It's not really possible to assign a single cause to last Friday's selloff, but the stench of an old beast that most investors had thought long dead certainly had something to do with it.

The strength of the March

Consumer Price Index

, the nation's key inflation report, caught everybody by surprise. Economists polled by

Reuters

had expected it to gain 0.5% for the month and it grew by 0.7%, sending it 3.7% above the year-ago level. Even more worrisome was a 0.4% gain -- double the consensus forecast -- in the so-called core rate. Because the core excludes the food and energy sectors, there was no laying this one on high oil prices. For the stock market in particular, it was a scary report.

"Far and away, the most destructive thing to such a richly valued equity market would be an inflation problem," explains Jeff Applegate, chief investment strategist at

Lehman Brothers

. "Look at what happened in the '70s when inflation went up -- P/Es collapsed; quality of earnings collapsed; interest rates went up. It has a lot of vicious implications."

There is, thankfully, a lot of distance to travel between one bad CPI report and the kind of inflation the U.S. saw back then, when two oil crises swept across the economy and central bank policy was just plain awful. Still, economists are warning that the best inflation news, the low-2% or so of the last couple years, is probably over.

"I'm reluctant to get sucked into this 'Here it is. Run! Run!'" said Bill Dudley, director of U.S. economic research at

Goldman Sachs

. "Our view is that the March CPI report probably overstates the degree of inflationary pressure, but probably does say that the very best news is past."

To varying degrees, most economists seem to agree with that assessment. The main bone of contention now being exactly how heavy inflationary pressures are and how much the

Federal Reserve

will need to hike rates to keep inflation at bay.

"Inflation has turned; it's not a one-month blip," says

Morgan Stanley Dean Witter

chief economist Steve Roach (an inflation hawk, if there ever was one). "It's seven months in a row of acceleration in the core CPI. The risk is that we will continue to go higher unless the Fed does something to slow the economy down."

Others do not agree. Roach's colleague at Morgan Stanley, U.S. equity strategist Peter Canelo (an economist by training), for example, thinks that the productivity gains the U.S. has enjoyed from new technologies have been enough to significantly raise the sustainable growth rate of the economy, keeping inflation at bay.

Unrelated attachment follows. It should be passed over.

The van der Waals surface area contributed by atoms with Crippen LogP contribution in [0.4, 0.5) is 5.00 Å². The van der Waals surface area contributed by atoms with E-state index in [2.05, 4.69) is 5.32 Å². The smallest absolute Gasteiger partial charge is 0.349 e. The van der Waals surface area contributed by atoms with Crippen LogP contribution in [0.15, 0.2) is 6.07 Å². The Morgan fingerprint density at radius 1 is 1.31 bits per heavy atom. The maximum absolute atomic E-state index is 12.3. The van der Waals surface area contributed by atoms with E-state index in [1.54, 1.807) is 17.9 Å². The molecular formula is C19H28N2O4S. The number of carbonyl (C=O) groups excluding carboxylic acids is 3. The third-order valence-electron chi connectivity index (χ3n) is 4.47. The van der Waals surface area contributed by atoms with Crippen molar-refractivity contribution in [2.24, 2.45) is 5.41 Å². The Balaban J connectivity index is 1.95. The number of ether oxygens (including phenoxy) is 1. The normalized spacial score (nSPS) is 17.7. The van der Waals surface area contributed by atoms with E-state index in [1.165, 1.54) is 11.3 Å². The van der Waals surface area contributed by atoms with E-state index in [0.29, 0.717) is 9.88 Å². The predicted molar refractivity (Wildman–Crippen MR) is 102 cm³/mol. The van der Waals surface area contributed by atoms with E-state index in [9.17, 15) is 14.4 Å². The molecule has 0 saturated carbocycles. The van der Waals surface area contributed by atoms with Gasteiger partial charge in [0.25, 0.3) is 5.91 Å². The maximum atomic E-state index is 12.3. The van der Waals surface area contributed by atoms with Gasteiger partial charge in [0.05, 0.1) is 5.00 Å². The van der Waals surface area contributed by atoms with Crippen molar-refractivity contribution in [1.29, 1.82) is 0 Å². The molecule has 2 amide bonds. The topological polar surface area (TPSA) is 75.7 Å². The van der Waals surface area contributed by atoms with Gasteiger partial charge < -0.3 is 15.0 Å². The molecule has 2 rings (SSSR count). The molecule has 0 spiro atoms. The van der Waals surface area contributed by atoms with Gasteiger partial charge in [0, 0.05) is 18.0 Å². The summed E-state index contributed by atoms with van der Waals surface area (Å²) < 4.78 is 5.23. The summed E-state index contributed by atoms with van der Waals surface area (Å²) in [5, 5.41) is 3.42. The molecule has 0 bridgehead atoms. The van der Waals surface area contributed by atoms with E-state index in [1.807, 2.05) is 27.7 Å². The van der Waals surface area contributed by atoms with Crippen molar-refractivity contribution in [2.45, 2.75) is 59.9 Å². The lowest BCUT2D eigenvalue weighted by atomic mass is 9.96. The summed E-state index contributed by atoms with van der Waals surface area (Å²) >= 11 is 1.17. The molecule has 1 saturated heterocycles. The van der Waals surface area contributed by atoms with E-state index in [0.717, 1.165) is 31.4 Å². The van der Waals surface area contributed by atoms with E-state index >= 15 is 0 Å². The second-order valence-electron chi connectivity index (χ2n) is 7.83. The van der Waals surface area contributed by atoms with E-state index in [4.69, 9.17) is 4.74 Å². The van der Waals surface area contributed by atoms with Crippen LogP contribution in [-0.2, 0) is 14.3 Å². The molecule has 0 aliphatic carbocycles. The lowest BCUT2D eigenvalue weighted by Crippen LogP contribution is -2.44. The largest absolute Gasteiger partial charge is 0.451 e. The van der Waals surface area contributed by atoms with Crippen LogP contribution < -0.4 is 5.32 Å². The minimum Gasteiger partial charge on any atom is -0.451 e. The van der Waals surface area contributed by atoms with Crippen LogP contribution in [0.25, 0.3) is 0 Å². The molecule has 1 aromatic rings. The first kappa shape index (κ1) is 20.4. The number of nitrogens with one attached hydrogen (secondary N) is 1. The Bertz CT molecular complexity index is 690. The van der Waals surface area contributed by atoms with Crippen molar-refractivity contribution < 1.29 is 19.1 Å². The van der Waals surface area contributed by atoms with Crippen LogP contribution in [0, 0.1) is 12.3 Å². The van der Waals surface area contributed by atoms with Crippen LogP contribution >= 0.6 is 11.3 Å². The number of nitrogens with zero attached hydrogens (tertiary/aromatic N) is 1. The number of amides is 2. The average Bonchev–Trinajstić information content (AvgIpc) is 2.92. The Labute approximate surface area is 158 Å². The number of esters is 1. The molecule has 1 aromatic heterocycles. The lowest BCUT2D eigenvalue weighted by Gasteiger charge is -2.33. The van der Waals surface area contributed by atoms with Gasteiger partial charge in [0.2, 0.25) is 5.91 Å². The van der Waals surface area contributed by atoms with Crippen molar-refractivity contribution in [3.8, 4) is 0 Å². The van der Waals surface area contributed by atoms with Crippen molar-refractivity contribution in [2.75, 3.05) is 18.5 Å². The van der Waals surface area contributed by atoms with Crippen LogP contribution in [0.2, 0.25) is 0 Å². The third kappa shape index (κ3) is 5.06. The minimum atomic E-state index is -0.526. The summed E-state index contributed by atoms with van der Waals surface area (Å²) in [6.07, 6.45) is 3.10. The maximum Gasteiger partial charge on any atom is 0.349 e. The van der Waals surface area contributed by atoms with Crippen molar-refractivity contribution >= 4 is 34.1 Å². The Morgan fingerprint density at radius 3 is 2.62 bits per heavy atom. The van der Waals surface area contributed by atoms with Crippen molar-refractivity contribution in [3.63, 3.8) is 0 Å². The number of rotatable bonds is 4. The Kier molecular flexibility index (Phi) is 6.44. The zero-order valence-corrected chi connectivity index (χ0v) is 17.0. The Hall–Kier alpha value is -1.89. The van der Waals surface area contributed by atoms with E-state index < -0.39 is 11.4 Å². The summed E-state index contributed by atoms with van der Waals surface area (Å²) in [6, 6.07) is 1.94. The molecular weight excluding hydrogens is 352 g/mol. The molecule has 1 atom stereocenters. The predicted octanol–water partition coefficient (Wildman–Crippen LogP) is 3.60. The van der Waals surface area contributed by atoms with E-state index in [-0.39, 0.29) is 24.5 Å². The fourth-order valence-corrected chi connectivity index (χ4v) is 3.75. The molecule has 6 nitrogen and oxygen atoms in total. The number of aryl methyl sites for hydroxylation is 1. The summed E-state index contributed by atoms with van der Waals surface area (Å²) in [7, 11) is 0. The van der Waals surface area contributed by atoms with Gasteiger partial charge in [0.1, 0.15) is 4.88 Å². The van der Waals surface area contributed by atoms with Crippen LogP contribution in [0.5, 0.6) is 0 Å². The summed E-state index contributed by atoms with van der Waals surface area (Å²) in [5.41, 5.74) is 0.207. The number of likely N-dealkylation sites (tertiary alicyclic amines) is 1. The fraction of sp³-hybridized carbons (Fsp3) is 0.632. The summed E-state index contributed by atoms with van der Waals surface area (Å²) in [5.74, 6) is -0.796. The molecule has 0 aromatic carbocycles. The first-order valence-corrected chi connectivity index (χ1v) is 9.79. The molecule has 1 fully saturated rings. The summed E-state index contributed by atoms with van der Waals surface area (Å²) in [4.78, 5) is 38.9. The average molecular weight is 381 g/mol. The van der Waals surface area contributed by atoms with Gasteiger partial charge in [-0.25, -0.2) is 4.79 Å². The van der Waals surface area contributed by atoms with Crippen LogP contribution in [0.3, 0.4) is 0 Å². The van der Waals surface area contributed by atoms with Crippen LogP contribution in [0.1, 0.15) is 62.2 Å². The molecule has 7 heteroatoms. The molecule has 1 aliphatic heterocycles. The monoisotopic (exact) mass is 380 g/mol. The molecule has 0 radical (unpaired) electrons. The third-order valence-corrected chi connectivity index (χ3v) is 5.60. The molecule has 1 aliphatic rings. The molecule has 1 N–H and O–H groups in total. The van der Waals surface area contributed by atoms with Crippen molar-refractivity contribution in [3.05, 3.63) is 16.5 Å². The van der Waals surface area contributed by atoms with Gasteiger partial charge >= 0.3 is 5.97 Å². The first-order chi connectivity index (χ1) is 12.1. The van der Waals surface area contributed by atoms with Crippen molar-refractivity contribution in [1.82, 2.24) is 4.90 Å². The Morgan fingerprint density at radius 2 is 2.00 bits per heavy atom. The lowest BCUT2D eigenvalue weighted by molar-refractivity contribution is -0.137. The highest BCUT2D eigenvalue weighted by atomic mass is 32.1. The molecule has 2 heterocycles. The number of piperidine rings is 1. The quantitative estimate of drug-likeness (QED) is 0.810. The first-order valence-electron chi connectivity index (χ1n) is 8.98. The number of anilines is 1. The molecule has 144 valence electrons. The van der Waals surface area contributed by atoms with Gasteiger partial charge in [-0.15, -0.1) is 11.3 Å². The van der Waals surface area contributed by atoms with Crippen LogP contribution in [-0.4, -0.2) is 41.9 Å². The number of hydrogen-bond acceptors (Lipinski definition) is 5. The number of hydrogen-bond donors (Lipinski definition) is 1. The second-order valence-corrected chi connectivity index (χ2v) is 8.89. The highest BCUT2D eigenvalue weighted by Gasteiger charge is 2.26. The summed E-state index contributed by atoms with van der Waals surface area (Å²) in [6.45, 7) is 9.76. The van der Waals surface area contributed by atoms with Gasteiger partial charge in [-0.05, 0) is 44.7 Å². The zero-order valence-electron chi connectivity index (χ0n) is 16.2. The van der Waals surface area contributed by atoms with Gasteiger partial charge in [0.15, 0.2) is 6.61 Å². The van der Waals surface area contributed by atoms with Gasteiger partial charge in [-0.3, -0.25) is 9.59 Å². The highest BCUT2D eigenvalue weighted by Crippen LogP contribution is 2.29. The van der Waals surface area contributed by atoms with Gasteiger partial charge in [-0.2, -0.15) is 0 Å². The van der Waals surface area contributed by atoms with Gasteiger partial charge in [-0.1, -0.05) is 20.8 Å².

The productivity argument is a thorny one, though. True, productivity has surged to phenomenal levels -- it gained 6.4% in the fourth quarter, 5% in the third quarter. But some worry that that's about as good as it's going to get, that in fact productivity is about to come down. The notion here is that productivity has both a secular trend and a cyclical one. The secular trend is long lasting, and there is no doubt that U.S. productivity has risen. The cyclical trend is, well, cyclical. After two or three good quarters, it tends to move on down.

"At some point the cyclical element of productivity overcomes the secular element, and it slows down a little bit," says

Salomon Smith Barney

economist Mitchell Held. Slowing productivity basically means that companies are getting less for their labor dollar. This puts pressure on them to raise prices. And rising prices? Well, that's inflation.

Yet not everybody quite agrees with that, either.

Chase Securities

senior U.S. economist Jim Glassman argues that businesses are just as able to see the cyclical nature of productivity swings as are economists. "Everybody, businesses included, when they get these bursts in productivity that are far above normal, they pocket it," he says. "They don't think it's sustainable."

Confused about what's really happening here? All this bickering back and forth is pretty much a good sign -- it shows that while the potential for truly damaging inflation may have risen, the rough beast hasn't really begun slouching toward the economy yet. This is still an argument over how much the Fed needs to raise rates, with New-Era economists like Glassman reckoning not much, and hawks like Roach figuring there's a lot of work to do.

The Fed itself, worried about tight labor markets and a booming economy, seems disposed to hiking rates more. Friday's strong inflation report gives them an excuse to do just that.

"It's probably important as a crutch for the Fed as anything else -- a smoking gun they can point to," says Dudley.